International fraudster, Ramon ‘Hushpuppi’ Abbas may have his sentence reduced to 11 years in prison and three years of supervised release.
This comes after prosecutors in the United States asked a federal judge to reduce Hushpuppi’s sentence for his role in a multinational conspiracy that earned him millions of dollars between 2019 and 2020.
According to Peoples Gazette, American attorneys led by Khaldoun Shobaki in the U.S. Central District of California (Los Angeles) argued that Hushpuppi should also be asked to pay $1.7 million in restitution; $500,000 in fines and $100 in administrative fees, per recommendations submitted ahead of his sentencing on September 21.
“The government recommends that defendant be sentenced to 135 months’ imprisonment, followed by a three-year term of supervised release, and that defendant be ordered to pay restitution of $1,732,841.34, a fine of $500,0000, and a mandatory special assessment of $100,” the September 7 filing seen by Peoples Gazette said.
The development came more than two years after the infamous Internet fraud ringleader was arrested in Dubai in June 2020 for driving multiple schemes that targeted victims in Europe and the United States. He pleaded guilty in April 2021 after prosecutors discovered his involvement in a separate conspiracy to defraud a Qatari businessperson, who lost $810,000 in the process of trying to obtain an elusive loan to set up an international school.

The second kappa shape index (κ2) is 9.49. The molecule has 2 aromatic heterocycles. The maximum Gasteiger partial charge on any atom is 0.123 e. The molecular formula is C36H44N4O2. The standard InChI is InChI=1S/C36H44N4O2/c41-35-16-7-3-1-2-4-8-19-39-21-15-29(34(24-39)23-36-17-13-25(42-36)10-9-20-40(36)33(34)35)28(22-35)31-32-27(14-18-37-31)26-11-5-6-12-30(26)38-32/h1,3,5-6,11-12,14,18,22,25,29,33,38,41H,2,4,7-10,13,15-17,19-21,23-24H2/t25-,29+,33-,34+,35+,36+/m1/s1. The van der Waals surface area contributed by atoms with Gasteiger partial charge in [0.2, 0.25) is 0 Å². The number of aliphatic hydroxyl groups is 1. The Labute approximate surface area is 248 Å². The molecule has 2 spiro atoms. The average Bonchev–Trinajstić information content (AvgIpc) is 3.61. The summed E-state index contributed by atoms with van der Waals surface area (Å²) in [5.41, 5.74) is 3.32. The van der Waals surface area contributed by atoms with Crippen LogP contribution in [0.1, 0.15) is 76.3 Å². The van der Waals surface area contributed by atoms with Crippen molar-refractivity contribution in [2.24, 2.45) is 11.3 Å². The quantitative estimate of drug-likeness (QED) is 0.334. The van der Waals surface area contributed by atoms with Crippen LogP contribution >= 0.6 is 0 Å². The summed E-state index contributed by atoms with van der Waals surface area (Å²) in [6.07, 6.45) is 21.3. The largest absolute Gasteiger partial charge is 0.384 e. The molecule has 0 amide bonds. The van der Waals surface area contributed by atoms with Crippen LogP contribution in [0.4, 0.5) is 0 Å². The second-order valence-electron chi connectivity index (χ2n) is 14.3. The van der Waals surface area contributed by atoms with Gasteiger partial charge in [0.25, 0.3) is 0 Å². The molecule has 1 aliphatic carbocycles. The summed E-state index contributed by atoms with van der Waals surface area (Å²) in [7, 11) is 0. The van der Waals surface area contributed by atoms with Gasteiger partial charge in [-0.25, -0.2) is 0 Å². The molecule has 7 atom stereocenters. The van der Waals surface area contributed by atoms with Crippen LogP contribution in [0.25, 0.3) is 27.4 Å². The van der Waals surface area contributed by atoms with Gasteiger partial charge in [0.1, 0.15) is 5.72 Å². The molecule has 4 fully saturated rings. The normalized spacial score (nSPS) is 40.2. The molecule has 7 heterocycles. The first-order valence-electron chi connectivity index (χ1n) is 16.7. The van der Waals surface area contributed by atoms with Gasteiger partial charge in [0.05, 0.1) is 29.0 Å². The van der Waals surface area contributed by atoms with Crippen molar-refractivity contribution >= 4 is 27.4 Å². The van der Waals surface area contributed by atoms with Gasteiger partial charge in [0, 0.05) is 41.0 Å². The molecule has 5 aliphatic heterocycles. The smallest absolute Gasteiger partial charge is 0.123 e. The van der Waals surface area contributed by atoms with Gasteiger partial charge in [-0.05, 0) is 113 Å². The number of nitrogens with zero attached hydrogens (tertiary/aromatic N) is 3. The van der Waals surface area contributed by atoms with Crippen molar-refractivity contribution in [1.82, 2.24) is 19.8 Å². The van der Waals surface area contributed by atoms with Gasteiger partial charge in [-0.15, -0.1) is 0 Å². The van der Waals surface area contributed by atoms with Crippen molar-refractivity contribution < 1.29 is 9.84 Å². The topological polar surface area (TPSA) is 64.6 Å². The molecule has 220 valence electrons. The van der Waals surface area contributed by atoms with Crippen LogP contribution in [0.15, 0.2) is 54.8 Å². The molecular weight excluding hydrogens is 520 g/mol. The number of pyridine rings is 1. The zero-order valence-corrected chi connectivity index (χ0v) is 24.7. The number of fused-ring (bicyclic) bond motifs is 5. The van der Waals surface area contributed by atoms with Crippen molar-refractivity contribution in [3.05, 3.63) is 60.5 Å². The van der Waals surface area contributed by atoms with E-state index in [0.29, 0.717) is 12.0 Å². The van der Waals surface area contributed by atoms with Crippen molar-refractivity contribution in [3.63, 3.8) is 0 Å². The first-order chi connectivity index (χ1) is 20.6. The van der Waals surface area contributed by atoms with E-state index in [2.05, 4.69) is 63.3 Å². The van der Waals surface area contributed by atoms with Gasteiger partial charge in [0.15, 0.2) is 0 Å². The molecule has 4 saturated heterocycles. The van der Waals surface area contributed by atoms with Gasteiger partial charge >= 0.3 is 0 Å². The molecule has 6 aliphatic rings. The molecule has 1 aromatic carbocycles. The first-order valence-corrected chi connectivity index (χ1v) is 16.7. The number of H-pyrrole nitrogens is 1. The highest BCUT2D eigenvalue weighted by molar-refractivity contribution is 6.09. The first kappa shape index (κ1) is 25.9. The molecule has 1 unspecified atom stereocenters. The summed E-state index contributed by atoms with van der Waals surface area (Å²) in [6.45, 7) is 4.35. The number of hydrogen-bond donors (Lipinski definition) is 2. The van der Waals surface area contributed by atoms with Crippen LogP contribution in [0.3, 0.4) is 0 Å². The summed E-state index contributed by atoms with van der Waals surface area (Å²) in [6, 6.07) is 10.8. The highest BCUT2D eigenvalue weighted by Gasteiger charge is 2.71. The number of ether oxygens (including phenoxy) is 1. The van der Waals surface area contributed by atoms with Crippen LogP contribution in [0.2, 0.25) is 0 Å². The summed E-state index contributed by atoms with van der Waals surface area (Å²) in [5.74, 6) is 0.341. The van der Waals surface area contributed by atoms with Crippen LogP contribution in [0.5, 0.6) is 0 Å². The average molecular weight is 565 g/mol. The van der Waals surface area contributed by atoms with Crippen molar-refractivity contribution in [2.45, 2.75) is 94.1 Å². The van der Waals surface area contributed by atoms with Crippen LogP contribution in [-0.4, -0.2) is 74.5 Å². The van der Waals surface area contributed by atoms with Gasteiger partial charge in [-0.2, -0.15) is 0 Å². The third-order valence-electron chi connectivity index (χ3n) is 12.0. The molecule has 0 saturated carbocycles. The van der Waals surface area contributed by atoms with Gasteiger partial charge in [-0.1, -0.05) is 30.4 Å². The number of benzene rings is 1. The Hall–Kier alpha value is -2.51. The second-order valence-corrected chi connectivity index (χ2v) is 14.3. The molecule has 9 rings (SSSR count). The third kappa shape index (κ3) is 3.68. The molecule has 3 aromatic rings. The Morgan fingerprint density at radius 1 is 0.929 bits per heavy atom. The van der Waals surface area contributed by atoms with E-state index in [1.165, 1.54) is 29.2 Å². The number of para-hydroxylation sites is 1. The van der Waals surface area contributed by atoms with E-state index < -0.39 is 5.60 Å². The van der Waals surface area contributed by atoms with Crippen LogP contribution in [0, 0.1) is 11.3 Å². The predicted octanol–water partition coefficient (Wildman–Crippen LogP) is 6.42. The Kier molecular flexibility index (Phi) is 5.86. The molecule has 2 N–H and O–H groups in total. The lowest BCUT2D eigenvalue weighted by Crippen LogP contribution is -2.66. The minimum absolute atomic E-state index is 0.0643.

The prosecutors argued that their sentencing recommendations were appropriate considering the gravity of Hushpuppi’s crimes. The government said one of his co-conspirators Ghaleb Alaumary was sentenced to 140 years in jail for violating the same set of criminal codes.
“By his own admission, during just an 18-month period defendant conspired to launder over $300 million,” the prosecutors said. “While much of this intended loss did not ultimately materialize, defendant’s willingness and ability to participate in large-scale money laundering highlights the seriousness of his criminal conduct.”
The government said Mr Abbas’ criminal path was premeditated, even though he had a clear chance to choose a rewarding career as a law-abiding citizen.
“Defendant’s history and personal characteristics are not mitigating. Indeed, given his stable family and education, defendant was well situated to be a law-abiding member of society,’’ officials said. “Instead, he chose to pursue a global celebrity lifestyle by swindling innocent victims and laundering money for criminals of all stripes. His greed and ego have driven the many offenses he is known to have engaged in, and he has made a living and cultivated a following by using his ill gotten gains to create an extravagant lifestyle.”
Mr Abbas’ sentencing, the government argued, was reduced because he cooperated with detectives on our criminal cases under investigation and prosecution in American courts.
Hushpuppi had previously tried to seek a release on humanitarian grounds, but Judge Otis D. Wright declined his pleas for failing to comply with extant court rules.
The $2.2 million in restitution and fines would add to the millions of dollars already confiscated from bank accounts and Bitcoin wallets linked to the fraudster following his arrest.
Mr Wright would convene sentencing hearing in the matter on September 21 at 1:30 p.m., court filing said.